On the last day of the season, my dad and I arrived at the campground in the dark and spent hours trekking along game trails up the side of a 9,000-foot ridge, trying not to be too concerned about the fresh mountain lion tracks we discovered at around 8,500 feet.

We scrambled to the head of a glacial valley, I spotted a nanny goat on the opposite ridge, set up my tripod in 2 feet of snow, readied my dad’s .30-378 Weatherby Magnum — affectionately nicknamed “Bertha” — and set my sights dead on at what I estimated was 300 yards.

Bertha let out a deep boom, and the goat dropped instantly. After a short hike around the cirque, we snapped a couple pictures and field dressed the goat. By this time, the sun had set behind the mountain and the early 4:30 p.m. dark of winter had nearly engulfed us.

Author Brent Zundel with his mountain goat in the Crazy Mountains. Photo by Brad Zundel

Author Brent Zundel with his mountain goat in the Crazy Mountains. Photo by Brad Zundel

By the time we began descending our original ridge, it was pitch black. We made quick time through a combination of walking downhill and sliding down the late-season snow banks on our butts. At one point, I couldn’t stop myself, slammed into my stationary father and sent him careening 30 yards down the mountain — stopping just feet from the top of a 40-foot cliff.

We kept expecting to hit our tracks again, and the glaring lack of them genuinely began to worry me when my flashlight died. Some 20 minutes later, my dad’s headlamp began to flicker. I began to wonder if my still-fresh goat hide could keep both of us warm all night.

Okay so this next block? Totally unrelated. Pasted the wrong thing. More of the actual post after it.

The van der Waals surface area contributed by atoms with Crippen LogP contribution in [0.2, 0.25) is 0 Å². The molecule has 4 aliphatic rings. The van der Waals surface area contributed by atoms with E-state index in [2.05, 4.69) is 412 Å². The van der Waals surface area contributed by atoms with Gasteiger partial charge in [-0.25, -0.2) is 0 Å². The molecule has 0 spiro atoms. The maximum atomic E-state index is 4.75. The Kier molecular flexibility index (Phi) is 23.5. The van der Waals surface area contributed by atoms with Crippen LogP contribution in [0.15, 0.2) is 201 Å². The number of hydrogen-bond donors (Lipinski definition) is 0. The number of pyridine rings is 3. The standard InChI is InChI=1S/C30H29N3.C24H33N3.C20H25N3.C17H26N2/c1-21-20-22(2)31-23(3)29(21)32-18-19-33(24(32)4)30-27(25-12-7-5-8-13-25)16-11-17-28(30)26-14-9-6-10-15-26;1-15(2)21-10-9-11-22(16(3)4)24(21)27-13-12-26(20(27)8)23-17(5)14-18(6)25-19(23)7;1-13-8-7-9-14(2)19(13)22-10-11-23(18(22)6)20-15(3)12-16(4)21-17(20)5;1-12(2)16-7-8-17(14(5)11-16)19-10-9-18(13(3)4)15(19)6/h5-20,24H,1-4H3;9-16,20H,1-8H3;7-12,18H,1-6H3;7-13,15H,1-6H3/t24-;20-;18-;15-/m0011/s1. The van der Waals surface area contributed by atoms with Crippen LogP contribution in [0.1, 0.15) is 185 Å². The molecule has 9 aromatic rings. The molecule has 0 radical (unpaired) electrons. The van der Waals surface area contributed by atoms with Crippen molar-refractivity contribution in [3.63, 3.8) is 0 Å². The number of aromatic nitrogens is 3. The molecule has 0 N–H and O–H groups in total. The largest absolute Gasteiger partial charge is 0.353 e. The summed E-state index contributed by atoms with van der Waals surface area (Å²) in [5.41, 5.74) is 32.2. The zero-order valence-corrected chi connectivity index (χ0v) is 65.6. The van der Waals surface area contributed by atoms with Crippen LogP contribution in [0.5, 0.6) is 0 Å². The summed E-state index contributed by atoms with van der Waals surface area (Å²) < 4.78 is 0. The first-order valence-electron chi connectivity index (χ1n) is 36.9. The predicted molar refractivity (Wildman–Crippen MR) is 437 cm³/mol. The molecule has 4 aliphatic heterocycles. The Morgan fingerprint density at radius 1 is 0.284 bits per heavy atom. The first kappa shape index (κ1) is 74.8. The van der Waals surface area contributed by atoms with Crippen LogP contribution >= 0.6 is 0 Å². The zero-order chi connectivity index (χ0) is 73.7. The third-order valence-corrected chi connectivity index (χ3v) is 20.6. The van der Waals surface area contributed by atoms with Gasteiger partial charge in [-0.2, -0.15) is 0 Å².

Just as my dad’s light gave out completely, we crossed the creek where we had begun our journey and ran straight into our tracks — 100 yards from the truck. I collapsed into the snow near the truck and rested before loading up after a 15-hour day of hiking.

“Sometimes we even remember the gun and license”

— Nate Carroll

Nate Carroll, a graduate student in paleontology, took a casual friend from chemistry class elk hunting near his property in Ekalaka, located in extreme eastern Montana. Nate had never been archery hunting before, but they managed to enjoy themselves anyway.

While climbing around the buttes for which the area is famous, they jumped a female bobcat and her kittens and were able to observe them and snap photos for a while.

Nate’s friend got on a large mulie buck and was able to sneak up within a couple hundred yards. At this point, he removed his shoes and hiked in only his socks, so that he could move more stealthily. Unfortunately, the buck busted him, but Nate enjoyed basking in the sun, “which is really the way [he] likes to hunt.”